Survival of the fittest not the fattest


The increased concentration of the car industry has been a commonly used, yet increasingly untrue example on the effects of globalisation. There is still an important lesson to learn though.

I have heard it from people who make pharmaceuticals and from people who make defence equipment. From executives in utilities and executives in advertising. Among banks and law firms. From telecommunications companies and media businesses. They all expect their industry to develop the way the car industry has. In an increasingly globalised marketplace, maturing industries will become steadily more concentrated. Only a small number of big companies will survive.

There is one problem with these analogies. What is said about the motor industry is not true. The peak of concentration in the automobile industry was reached in the early 1950s and since then there has been a substantial decline. In the late 1960s, when globalisation of the motor industry began in earnest, the big three car manufacturers – General Motors, Ford and Chrysler – made half the world’s cars. Today’s big three – GM, Ford and Toyota – together have 36 per cent of world output.

However you look at it, small carmakers have been steadily gaining market share at the expense of large ones. Back in the 1960s, the 10 largest carmakers had a market share of 85 per cent; today it is about 75 per cent. Nine companies made more than 1m vehicles in 1969; 14 did so last year. Fifteen companies produced more than 1 per cent of world output in 1969. Seventeen companies have more than 1 per cent of world output today.

Concentration has fallen, even though weak firms have repeatedly been absorbed through mergers. Daimler Benz has taken over Chrysler, Renault has allied with Nissan and Ford has acquired Volvo. These transactions have stayed the decline in the market share of large car makers, for the first time in a generation; but since few of them are doing well, the downward trend is likely to resume.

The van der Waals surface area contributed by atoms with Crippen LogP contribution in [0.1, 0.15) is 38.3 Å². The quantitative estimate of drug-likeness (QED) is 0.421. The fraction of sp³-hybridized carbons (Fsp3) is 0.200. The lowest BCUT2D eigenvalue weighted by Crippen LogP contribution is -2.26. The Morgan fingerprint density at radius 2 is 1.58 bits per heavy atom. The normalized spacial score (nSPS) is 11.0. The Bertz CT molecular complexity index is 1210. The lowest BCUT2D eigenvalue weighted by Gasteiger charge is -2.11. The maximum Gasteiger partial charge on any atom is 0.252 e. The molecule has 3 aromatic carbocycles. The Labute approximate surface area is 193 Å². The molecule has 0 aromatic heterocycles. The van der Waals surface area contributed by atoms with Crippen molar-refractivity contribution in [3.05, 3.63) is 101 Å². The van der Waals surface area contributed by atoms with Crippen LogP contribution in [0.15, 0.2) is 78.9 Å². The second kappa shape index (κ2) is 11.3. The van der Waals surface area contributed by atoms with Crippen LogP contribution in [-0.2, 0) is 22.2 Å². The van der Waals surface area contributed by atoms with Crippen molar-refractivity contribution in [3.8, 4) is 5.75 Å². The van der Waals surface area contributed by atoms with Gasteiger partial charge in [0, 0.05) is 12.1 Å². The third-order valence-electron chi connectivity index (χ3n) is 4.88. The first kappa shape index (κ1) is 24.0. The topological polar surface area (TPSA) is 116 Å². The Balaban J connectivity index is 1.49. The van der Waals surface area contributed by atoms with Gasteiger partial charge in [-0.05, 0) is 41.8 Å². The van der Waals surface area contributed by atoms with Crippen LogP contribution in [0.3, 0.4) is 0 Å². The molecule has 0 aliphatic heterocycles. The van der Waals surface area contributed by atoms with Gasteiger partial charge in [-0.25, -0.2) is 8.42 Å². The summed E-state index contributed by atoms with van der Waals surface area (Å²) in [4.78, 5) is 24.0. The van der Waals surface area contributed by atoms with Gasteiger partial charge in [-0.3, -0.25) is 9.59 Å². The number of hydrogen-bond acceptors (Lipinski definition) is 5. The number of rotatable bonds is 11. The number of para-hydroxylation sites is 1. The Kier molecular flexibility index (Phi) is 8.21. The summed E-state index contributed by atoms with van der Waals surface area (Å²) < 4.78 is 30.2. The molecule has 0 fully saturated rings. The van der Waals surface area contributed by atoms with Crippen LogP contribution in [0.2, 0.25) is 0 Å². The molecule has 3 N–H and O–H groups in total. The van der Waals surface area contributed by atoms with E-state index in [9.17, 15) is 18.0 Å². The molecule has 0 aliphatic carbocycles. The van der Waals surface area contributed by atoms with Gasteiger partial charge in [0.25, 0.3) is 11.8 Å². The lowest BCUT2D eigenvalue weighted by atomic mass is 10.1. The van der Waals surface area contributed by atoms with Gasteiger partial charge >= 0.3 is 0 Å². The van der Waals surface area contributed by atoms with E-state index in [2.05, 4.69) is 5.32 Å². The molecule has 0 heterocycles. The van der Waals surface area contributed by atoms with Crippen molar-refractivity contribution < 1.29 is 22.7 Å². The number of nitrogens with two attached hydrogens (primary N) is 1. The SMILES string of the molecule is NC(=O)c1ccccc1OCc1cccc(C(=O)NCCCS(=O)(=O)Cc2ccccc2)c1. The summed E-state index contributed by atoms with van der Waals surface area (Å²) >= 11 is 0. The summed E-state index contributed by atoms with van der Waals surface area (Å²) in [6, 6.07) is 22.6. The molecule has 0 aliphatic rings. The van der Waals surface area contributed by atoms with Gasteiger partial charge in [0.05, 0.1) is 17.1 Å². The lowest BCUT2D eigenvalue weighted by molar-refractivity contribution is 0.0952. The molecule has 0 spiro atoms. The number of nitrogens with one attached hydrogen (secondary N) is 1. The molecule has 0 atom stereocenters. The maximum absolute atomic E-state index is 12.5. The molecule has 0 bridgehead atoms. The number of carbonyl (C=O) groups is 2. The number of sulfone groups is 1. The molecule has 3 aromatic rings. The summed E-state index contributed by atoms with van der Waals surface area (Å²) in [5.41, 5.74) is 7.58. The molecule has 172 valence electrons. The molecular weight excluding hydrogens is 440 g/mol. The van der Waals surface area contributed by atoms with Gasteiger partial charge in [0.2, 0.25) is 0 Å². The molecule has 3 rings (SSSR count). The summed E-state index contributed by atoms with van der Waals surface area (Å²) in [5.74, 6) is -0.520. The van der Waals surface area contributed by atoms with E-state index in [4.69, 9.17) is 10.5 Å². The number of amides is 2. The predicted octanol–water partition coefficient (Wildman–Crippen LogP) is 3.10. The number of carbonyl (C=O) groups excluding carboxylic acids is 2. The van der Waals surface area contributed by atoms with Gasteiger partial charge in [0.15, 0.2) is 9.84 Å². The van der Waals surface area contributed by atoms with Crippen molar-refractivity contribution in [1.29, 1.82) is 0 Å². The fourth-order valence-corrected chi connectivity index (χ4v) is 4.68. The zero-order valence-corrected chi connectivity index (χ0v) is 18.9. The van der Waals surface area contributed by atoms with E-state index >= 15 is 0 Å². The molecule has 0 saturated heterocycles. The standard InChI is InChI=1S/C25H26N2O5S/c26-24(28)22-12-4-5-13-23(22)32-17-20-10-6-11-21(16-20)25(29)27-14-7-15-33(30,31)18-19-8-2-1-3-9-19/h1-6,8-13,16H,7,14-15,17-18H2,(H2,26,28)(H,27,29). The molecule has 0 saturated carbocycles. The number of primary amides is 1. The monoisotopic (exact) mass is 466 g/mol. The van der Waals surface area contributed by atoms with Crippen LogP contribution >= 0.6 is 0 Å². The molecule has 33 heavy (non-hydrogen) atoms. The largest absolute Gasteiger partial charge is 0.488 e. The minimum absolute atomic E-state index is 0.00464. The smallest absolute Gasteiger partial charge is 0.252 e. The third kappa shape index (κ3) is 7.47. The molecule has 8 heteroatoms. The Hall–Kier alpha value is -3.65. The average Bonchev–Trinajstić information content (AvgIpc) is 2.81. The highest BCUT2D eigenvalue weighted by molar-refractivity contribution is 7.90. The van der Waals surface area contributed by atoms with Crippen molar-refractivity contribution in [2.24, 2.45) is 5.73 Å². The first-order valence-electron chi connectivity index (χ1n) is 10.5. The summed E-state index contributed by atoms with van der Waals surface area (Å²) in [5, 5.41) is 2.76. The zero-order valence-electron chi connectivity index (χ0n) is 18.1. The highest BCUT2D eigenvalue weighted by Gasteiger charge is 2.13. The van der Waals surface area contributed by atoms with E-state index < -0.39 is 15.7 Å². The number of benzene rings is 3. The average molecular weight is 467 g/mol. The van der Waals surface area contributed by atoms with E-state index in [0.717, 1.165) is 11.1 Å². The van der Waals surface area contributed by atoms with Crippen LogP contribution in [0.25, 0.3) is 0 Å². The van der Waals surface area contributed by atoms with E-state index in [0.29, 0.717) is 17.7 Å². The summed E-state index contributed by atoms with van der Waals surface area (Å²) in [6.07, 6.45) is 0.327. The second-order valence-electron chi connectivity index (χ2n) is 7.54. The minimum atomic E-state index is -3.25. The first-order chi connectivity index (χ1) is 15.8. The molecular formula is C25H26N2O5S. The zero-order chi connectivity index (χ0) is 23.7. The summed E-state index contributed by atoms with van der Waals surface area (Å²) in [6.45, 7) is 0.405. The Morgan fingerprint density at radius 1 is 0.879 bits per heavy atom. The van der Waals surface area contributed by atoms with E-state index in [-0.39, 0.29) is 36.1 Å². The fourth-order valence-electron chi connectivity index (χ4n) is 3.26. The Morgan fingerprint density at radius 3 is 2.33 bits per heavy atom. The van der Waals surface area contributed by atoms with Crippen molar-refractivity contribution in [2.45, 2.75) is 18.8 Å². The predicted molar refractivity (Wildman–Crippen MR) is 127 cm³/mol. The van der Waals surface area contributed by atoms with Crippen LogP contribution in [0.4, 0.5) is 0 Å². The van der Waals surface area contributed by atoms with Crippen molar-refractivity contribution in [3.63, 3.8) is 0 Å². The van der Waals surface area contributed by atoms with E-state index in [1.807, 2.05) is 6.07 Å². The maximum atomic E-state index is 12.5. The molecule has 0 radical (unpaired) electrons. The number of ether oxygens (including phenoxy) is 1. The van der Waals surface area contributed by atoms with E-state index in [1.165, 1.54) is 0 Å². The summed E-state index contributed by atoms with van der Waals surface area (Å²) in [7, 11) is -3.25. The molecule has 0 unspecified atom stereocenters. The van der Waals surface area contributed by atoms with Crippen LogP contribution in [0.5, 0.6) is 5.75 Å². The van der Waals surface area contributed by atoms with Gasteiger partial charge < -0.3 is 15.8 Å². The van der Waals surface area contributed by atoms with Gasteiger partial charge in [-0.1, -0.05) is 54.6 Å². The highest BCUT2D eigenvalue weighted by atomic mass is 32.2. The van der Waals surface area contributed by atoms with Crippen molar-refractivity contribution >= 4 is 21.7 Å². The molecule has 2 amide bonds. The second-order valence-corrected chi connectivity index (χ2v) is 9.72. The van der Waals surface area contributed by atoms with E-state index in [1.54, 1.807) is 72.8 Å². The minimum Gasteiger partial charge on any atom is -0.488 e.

People in business continue to deliver clichés about critical mass and global players although, with another part of their brains, they do not really believe them. When they talk about General Motors they usually employ a word such as “inflexible”, “bureaucratic”, or even “dinosaur”, and they buy Hondas because they think Honda makes better cars. Honda entered the industry in 1967, the same year that the UK government insisted on domestic companies merging to form British Leyland – a business with the critical mass to be global.

The evolution of the world car industry has followed a complex pattern, although one that is common to many other products. The hundreds, perhaps thousands, of small car manufacturers at the beginning of the 20th century mostly went out of business or were absorbed into larger companies. They simply were not good enough to compete with the few companies that managed to master the technology and understand the market. Cars were still then formidably expensive and low costs were vital. But cheapness ceased to be the most important competitive advantage as early as the 1920s. Henry Ford, who would give you any colour you wanted so long as it was black, was overtaken by General Motors, which offered any colour you wanted.

As markets evolve, differentiation becomes steadily more important. Better margins are made from specialist vehicles that cater for the differentiated tastes of rich customers. Sports utility vehicles, aimed at people who dream of a rugged outdoor lifestyle very different from the one they really lead, have been the lifeblood of the motorindustry in the past decade. Globalisation allows small producers that develop competitive advantages to deploy them on a world scale. That is how Toyota was able to grow from an unimportant Japanese maker of textile machinery into one of the big three world car manufacturers. Mercedes and BMW, rather than outgrowing their market niches, were able to develop them on a world scale.

The growth of companies such as these has led to a decline in concentration in the motor industry. Yet all of them are likely to be overtaken by new specialist producers whose names have not yet come to our attention. Success in the motor industry comes not from size and scale but from developing competitive advantages in operations and marketing these advantages internationally. The same is true in pharmaceuticals and defence equipment, utilities and advertising, banking, telecommunications and media.

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